Two-Spirit individuals, or indigenous North Americans who identify as spiritually both female and male, usually also identify as GLBTIQ (Gay, Lesbian, Bisexual, Transgender, Intersex, and Queer) Natives. This chapter argues that Two-Spirit individuals express the binary of gender and sexuality not as mutually exclusive opposing poles, but rather as potentially overlapping states. Indeed, this is part of a more general trend among Two-Spirits of embracing the complex, multilayered, and at times contradictory nature of their identities. This chapter focuses on how local concepts of tribal affiliation, tribe-specific Two-Spirit roles, and a multitribal Two-Spirit identity are positioned as different and yet as parts of the larger, more generalized concepts of “Indian,” “Two-Spirit,” and “gay” or “GLBTIQ.” Specifically, I show how these binaries are invoked to articulate the struggle of simultaneously emphasizing individual and local identity while aligning with more familiar mainstream understandings of indigenousness, gender, and sexuality.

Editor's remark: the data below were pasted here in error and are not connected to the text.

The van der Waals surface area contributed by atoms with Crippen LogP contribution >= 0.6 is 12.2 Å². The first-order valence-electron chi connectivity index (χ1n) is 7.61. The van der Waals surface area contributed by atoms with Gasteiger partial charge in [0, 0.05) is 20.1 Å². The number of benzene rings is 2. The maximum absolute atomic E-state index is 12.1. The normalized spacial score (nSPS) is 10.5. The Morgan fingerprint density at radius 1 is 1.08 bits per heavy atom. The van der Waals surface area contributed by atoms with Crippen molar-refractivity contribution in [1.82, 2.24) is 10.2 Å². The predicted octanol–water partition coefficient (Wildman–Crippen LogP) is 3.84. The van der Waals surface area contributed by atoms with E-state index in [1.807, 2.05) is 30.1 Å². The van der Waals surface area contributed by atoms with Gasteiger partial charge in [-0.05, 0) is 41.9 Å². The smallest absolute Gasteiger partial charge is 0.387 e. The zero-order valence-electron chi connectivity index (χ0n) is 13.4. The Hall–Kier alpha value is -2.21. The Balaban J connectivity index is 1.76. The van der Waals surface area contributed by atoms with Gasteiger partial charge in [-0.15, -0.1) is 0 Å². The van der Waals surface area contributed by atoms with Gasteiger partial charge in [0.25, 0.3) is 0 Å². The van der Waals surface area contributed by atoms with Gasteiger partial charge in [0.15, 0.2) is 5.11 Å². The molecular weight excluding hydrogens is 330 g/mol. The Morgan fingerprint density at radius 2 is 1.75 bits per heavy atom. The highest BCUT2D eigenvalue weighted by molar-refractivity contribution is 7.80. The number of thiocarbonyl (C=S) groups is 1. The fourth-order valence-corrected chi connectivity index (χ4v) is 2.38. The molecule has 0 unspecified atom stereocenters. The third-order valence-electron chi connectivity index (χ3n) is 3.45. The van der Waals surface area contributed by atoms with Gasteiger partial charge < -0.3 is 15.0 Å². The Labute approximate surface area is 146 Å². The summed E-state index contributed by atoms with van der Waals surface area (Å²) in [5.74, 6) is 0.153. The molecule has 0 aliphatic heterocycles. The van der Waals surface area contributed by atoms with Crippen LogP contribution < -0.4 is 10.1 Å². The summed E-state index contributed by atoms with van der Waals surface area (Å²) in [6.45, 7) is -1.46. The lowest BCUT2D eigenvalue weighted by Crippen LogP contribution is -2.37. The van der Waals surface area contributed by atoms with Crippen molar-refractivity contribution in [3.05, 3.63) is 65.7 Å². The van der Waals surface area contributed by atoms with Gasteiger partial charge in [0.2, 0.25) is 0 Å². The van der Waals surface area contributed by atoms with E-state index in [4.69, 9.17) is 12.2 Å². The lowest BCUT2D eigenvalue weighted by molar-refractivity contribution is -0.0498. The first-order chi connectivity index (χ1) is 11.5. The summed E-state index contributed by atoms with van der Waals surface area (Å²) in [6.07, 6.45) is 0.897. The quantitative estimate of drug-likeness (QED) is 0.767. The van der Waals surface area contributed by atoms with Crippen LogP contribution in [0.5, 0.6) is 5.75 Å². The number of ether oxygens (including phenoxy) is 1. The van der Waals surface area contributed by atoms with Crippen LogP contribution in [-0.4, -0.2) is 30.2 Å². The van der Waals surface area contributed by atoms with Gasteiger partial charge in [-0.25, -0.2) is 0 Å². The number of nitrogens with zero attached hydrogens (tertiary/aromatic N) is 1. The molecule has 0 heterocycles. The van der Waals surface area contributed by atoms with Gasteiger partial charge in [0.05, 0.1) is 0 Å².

|Name||Studies in Language and Gender|
- GLBTQ Indians
- language, gender, and sexuality
- Native American
- American Indian